genhtml — Static HTML Inserts for Website Files

New: as of June 2017, genhtml now handles ".*" Mac/Unix cruft files in inserts and templates folders. This includes both ".DS_Store" Finder files, and any "._*" AppleDouble resource-fork files on non-Mac drives. Both are skipped in inserts to avoid errors, but are simply copied like other non-HTML in templates because more may pop up before publication—filter later with your zip or upload tools (e.g., ziptools).

See the new script's docstring for details. For a quick example of genhtml at work, see also the template file for the page you are viewing, and its genhtml expansion. There are also new example site-publisher master scripts here and here that use genhtml as a nested tool, and are used to publish the website you are viewing.


This Python 3.X program provides basic HTML macro functionality. It replaces keys in a folder's HTML-template files with the content of correspondingly named insert files. The net effect automatically updates static web pages when any common content they share is changed. Among its features, this program has:

Automatic dependency tracking
HTML files are regenerated whenever—and only when—their templates or any inserts they use have changed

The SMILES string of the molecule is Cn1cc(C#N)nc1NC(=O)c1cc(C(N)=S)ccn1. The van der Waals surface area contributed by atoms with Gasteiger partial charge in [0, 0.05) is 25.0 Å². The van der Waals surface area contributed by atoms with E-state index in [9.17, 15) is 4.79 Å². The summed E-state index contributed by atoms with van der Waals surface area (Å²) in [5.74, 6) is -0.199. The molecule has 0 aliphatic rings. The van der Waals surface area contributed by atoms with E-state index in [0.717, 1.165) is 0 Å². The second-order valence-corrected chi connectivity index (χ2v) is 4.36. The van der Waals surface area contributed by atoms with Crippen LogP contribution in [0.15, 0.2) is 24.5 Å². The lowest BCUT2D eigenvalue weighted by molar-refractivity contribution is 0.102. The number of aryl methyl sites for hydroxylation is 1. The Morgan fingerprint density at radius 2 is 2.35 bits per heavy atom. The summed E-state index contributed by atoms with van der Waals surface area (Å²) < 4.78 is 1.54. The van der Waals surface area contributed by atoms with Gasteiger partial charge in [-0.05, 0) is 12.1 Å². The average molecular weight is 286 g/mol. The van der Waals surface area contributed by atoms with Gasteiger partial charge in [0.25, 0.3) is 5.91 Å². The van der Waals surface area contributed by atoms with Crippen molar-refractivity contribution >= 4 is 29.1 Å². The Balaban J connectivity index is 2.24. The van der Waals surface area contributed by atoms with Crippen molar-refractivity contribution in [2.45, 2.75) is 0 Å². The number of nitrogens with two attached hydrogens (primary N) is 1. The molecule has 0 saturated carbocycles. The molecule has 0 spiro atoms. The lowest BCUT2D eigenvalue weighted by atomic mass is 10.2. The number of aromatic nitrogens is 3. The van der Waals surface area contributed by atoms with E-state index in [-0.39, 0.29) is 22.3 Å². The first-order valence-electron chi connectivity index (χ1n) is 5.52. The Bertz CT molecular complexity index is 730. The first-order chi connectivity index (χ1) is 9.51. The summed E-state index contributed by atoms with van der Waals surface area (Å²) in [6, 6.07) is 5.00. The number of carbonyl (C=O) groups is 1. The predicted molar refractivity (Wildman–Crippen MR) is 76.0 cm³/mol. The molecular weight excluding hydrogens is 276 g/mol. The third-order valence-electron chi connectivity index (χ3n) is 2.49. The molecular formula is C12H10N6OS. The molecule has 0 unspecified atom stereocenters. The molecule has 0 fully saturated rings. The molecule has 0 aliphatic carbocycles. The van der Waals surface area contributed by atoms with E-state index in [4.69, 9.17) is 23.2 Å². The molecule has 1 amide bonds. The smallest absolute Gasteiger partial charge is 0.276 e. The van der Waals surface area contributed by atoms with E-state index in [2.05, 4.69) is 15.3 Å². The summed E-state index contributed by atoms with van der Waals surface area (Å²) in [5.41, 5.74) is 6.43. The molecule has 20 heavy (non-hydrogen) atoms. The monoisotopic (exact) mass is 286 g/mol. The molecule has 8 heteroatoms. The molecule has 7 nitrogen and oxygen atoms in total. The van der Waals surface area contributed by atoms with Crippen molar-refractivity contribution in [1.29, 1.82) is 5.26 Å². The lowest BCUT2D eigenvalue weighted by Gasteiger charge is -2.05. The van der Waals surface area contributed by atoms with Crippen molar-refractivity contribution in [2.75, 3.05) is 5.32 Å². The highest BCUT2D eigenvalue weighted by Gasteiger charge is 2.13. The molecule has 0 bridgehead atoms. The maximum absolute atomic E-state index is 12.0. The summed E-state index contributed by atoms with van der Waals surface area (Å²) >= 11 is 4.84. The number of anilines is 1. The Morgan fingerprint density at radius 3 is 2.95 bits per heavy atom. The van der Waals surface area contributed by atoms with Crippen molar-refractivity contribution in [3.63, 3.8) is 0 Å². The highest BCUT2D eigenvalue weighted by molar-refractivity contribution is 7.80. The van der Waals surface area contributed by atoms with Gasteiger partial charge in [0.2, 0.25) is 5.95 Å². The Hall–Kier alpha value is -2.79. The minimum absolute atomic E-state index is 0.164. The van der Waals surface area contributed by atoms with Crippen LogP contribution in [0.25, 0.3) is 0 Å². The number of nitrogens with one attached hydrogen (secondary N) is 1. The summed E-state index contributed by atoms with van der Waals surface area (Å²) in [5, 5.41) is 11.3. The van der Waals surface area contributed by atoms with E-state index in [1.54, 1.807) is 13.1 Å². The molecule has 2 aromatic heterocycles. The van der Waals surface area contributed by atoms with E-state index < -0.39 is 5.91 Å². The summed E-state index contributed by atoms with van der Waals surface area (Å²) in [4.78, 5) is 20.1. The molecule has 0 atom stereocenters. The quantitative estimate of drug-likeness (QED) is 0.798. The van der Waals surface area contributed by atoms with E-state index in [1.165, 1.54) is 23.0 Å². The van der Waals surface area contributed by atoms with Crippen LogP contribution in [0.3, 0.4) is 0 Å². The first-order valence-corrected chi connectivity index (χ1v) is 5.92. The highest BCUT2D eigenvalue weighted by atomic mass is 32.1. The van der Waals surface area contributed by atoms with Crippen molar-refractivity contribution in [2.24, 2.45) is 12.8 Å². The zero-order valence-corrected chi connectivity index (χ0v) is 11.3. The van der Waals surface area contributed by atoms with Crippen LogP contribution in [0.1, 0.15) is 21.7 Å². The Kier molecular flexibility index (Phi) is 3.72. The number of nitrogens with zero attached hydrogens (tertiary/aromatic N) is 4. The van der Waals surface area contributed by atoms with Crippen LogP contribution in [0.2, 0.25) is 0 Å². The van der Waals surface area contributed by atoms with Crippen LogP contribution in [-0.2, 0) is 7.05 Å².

Configurable Unicode support
Encodings in a sequence are tried in turn for each HTML template file
One-level nested inserts
Insert files can insert other insert files for added flexibility
Automatic generation-date insertion
Built-in date keys support multiple formats

This script addresses only static content: common text that can change over time, but need not be generated on each new page request. For such content, though, this program is a simple alternative to:

Besides its utility, this program uses and requires only Python 3.X, runs on any platform that Python 3.X supports, and illustrates a typical role for Python code.


See the main script's docstring and other items below for usage details.

Code and docs:




Use the following to fetch genhtml, or view its unzipped content.

This program was last changed: December 2018.

For more code examples, see the programs page.

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